Flood Lights and Laser Beams
But I have to admit, at this point, I'm seeing a lot of pointless pedantry that's not really moving the argument along. It feels like we're in dryasdust flyover country now, with a long way to go before we flow into our deustinocean.
You might call it argument by volume rather than weight, just piling one endless paragraph upon another. I'm not getting any feeling of forward momentum at all. He's one of those writers who has no sense of rhythm or drive. Probably a German thing. A key point might be buried in the middle of a two page paragraph. There's no building up to the "ah ha!" experience, much less the sacred guffah-ha! I mean, 1500 pages so far. That's a long tome to go with out a single gag.
This reminds me that, when purusha comes to shiva, I would have to admit that I'm not a scholar, but more of a mystickle innertainer. But darn it, there's no reason at all why one can't combine both. It's just convention, really. That and a lack of talent. Most academics are dreadful writers, but turn it into a virtue. And then they marginalize the ones who do know how to communicate, with the epithet "popularizer." But I'm obviously not that. If anything, I'm an unpopularizer. Nevertheless, to quote Petey's scryptural exejesus, our yokes are easy, our words enlight.
It seems to me that Balthasar's essential argument is laid out in volume one, with the subsequent volumes just filling it out. So I may just finish posting on that, and then move on.
Brevity. That's what it is. Don't give me the dissertation. It just makes it look like you've got something to hide. Out with it. Get to the freaking point.
I don't mean to fawn, but this is why I am so drawn to Schuon, who never makes me yawn. It's as if he's done you the courtesy of assimilating everything beforehand, so he can rewordgitate it back to you in the form of a highly polished gem of wisdom that you can turn around in your mind and examine from various angles. Unsaturated, don't you know.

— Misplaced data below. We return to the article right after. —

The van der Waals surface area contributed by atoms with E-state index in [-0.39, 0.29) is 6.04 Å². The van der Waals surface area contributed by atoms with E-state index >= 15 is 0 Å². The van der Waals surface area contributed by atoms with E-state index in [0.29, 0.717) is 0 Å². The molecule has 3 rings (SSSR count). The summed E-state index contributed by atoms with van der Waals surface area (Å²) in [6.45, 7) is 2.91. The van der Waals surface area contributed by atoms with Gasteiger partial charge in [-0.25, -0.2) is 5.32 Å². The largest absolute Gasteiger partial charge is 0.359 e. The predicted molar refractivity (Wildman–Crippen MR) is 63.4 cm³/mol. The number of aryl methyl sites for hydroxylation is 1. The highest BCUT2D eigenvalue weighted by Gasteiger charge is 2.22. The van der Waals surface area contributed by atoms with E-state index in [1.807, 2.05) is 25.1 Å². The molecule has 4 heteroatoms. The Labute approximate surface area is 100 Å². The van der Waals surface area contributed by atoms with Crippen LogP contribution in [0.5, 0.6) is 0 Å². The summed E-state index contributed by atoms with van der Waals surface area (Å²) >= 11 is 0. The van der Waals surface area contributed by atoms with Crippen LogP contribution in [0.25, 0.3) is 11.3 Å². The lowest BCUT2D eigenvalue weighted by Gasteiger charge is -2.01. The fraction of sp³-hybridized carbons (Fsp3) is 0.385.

Vincent: Okay, here's the first sentence from perhaps Schuon's most accessible book, Spiritual Perspectives & Human Facts. Truly a model of brevity and unsaturated clarity, like a righteous pimp slap from above:
Metaphysical knowledge is one thing and its actualization in the mind is quite another. All the knowledge the brain can hold is as nothing in light of Truth even if it is immeasurably rich from a human point of view.
Ah, refreshing! Balthasar gives us all [if not more than] the knowledge the brain can hold, whereas Schuon facilitates the direct actualization of metaphysical knowedge, i.e., O-->(n).
Second and third sentences: Do you know what they call a Quarter Pounder with cheese in France? Royale with cheese. Do you know why they call it a Royale with cheese?
Oops. Wrong text. Try it again: Metaphysical knowledge is like a divine seed in the heart; thoughts represent only faint glimmers of it. The imprint of the divine Light in human darkness, the passage from the Infinite to the finite, the contact between the Absolute and the contingent -- this is the whole mystery of intellection...
Bingo! The rest is up to you.
This is good for me. Like a refreshing rinse after a lot of transcen dental work:
A proof is not convincing because it is absolute -- for this it could never be -- but because it actualizes something self-evident in the mind.
Ahhhhhhh. Frankly, you could summarize the entire argument of Balthasar's theological aesthetics with that one sentence, for he is essentially making the point that the divine beauty -- the Glory of God's revelation in time -- provides its own proof, a type of proof that clearly transcends mere reason, for it is seen and apprehended whole, not argued in any linear sense (although it does disclose itself in the form of the theodramatic "arc of salvation").
Correlative to every proof is an element eluding the determinism of mere logic and consisting of either an intuition or a grace; now this element [what I would call (↓)] is everything. In the intellectual order logical proof is no more than a thoroughly provisional crystallization of intuition.... One can most certainly prove every truth; but not every proof is accessible to every mind.
Indeed, the need for logical satisfaction "increases in proportion to ignorance, not in proportion to knowledge."
Balthasar definitely says the same thing but in a different way. For example, God's being "can encounter us centrally only from within the a priori of spiritual being itself -- as the deepening of the spiritual being worked by grace." In receiving this Mystery, man "conforms the proportions of his own thought and work to the proportions of the object of faith which are determined by God." Through this process we are led to "an ever deeper awareness of the experience both of the presence within... of God's being and the depth of the divine truth, goodness, and beauty in the mystery of God," i.e., (↑↓).
In this regard, there is a "deepening of a merely notional apprehension into an experiential apperception by the whole person" (Balthasar). At the same time, it is the movement from an exterior relationship to an interior relationship with God, in particular, as the "interior light" begins to shine in the dark.
And just as physical light is never seen -- rather, it is merely photons banging against our neurological apparatus -- the Divine Light is not so much seen as that by which we see -- especially that by which we see God, or the very source of the Light which shines forth its own radiant proof.
And only in man can the fullness of this light become apparent. Or ignored.